House of Wheels: Helping those with impaired mobility integrate

With her black skin; jeans and T-shirt; and long, wiry, black hair not covered by a hijab, it was hard to tell that Shariyan Alkmlat, 22, is Bedouin, unlike the staffers around her clad in Bedouin robes.
November 24, 2015

With her black skin; jeans and T-shirt; and long, wiry, black hair not covered by a hijab, it was hard to tell that Shariyan Alkmlat, 22, is Bedouin, unlike the staffers around her clad in Bedouin robes. She later admitted she is often mistaken for an Ethiopian Israeli, but it became clear, as she handed out pictures of traditional Bedouin dress to Jews and Bedouins sitting in wheelchairs in the activity room of the House of Wheels (Beit HaGalgalim), that she is a proud member of the Bedouin community. 

“Today, we’re much more modern,” the resident of the Bedouin city of Rahat told the group, going on to explain how Bedouin weddings follow traditional customs, but also take advantage of modern flourishes such as DJs and social media. 

Alkmlat’s turn for show-and-tell came after a young Jewish woman cheerfully led a re-enactment of the ancient Israelite musical matchmaking custom that inspired the Jewish Valentine’s Day, Tu b’Av. In their wheelchairs, Bedouin youth happily banged on tambourines and drums to connect to Jewish tradition.

It was a special day at the Bedouin House, the fifth branch of House of Wheels, an organization dedicated to providing pathways toward social integration, personal fulfillment and independence for children, teenagers and young adults with cerebral palsy, muscular dystrophy and other diseases that impair mobility. The Herzliya branch had asked to visit for a summer field trip, and both branches seized the opportunity to deepen their coexistence.

The Bedouin House is a bridge not only between Bedouin and mainstream Israeli society, but also between disabled Bedouins and their own communities.

According to Yosef Alamor, founding director of the Bedouin branch, no activities and services were available, in an organized fashion, for physically disabled Bedouins until it opened its doors in 2008 as an offshoot of the Beersheeba branch to serve some 210,000 Bedouins who live in the Negev.

“My specialty is special education, and I saw the suffering of these kids, the lack of frameworks they have — informal education, services, how to integrate. It pushed me in this direction,” Alamor told the Journal, speaking in Hebrew from his office at the 1-year-old dedicated campus. 

House of Wheels first opened in 1979, the brainchild of a school teacher who noticed that children with special needs lacked extracurricular activities. The program started with weekend sleepovers and expanded to a full array of after-school activities, run mostly by volunteers. 

The House of Hope, as it is called in Arabic, is a revolutionary idea for the Bedouin community, which is behind the curve when it comes to services for the disabled. Having children with disabilities is often seen as a stigma, even while Bedouins have a higher rate of genetic disease than do other sectors, in part because of sanctioned intermarriage among cousins. Raising a special-needs child is an enormous expense for low-income families. A large portion of the nonprofit’s $2.6 million annual budget goes toward handicap-accessible shuttles to and from the houses.

The Bedouin House, Alamor observed, uplifts the entire Bedouin family. Often, siblings join members for workshops that offer what are luxuries to some Bedouin households — photography, computers, art and music. Five-day summer camps take kids rappelling, kayaking and hiking. The disabled emerge as inspirations, not social outcasts.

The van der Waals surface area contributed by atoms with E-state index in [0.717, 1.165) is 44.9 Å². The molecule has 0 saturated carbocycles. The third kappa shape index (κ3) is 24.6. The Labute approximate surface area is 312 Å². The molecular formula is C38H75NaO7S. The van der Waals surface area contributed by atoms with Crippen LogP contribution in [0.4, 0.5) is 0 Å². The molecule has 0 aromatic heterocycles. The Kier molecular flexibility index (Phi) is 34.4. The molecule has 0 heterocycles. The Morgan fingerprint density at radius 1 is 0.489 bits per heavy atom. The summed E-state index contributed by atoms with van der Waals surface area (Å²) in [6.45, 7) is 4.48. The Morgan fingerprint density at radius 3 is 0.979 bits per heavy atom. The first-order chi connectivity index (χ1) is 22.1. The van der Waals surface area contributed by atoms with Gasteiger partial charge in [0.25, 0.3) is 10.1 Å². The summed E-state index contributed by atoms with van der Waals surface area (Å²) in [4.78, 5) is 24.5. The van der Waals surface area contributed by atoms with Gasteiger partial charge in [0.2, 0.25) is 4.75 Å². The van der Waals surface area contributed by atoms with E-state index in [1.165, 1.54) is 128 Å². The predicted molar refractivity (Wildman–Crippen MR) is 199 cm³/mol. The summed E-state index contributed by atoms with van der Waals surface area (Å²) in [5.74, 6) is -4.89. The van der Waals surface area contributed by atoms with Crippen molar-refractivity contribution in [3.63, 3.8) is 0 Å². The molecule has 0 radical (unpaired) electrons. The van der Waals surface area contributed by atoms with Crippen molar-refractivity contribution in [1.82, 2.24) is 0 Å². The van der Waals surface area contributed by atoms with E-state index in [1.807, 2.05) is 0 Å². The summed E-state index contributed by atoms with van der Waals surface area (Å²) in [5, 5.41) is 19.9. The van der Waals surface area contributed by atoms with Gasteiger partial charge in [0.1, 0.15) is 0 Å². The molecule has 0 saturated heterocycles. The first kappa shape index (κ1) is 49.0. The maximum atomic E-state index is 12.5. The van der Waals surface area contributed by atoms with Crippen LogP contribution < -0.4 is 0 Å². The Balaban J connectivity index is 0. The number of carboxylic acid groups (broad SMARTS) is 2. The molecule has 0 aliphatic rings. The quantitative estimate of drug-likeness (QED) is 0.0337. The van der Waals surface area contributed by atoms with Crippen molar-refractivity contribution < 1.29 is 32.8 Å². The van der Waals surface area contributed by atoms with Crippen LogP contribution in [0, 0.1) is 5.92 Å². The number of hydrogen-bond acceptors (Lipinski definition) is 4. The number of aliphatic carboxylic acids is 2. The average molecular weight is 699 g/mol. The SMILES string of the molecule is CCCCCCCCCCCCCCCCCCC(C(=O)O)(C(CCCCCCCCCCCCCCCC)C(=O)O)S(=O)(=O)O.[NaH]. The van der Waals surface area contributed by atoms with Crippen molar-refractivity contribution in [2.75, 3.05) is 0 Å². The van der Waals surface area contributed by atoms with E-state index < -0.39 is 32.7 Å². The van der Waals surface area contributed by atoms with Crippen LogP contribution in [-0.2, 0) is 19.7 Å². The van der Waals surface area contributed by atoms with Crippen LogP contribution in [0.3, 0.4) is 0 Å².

Although most of the special-needs participants are high-functioning, their speech is often impaired, as reflected in interviews with the participants. When we met, Walla Abubadir, 20, from Lakia, couldn’t stop smiling, even as she struggled to speak because of her cerebral palsy and the fact that Hebrew is her second language. Clad in a traditional Bedouin dress as part of the day’s show-and-tell, she said her favorite program is Rolling Forward, which empowers members toward independent living, including integration into the job market. She finished her matriculation exams last year and hopes to study psychology. 

“I get out of the house, a new atmosphere,” she said, via Alamor’s translation. “I see new people; I learn from the volunteers.”

Najwa Abosbetin, 18, comes from a family of 22 in the village of Tel Sheva — her father has two wives, as polygamy is still common among the Bedouin. Suffering from spina bifida, a birth defect affecting the spinal cord, she counts a very tangible achievement from her eight years at the house: She can now insert a catheter independently, enabling her to use a bathroom on her own and hence travel more freely. With increased self-confidence, she hopes to become a secretary. 

“I learned things I didn’t know about,” she said via translation. 

House of Wheels has been transformative for volunteers, too. Alkmlat never encountered disabled children prior to volunteering, and today the Bedouin House is like her second home.  

“Beit HaGalgalim changed me completely,” she said. “I’m not she same Shariyan that came at age 17. My thoughts completely changed, my personality too, my self-confidence, and I see that I do give and I want to continue.” Talks like the one she gave that day have cured her stage fright, preparing her for her new job as a guide at the Society for the Protection of Nature in Israel.

“We want to show that the Bedouin community can take care of itself,”Alamor said. “Give them an opportunity, and they can manage on their own.” 

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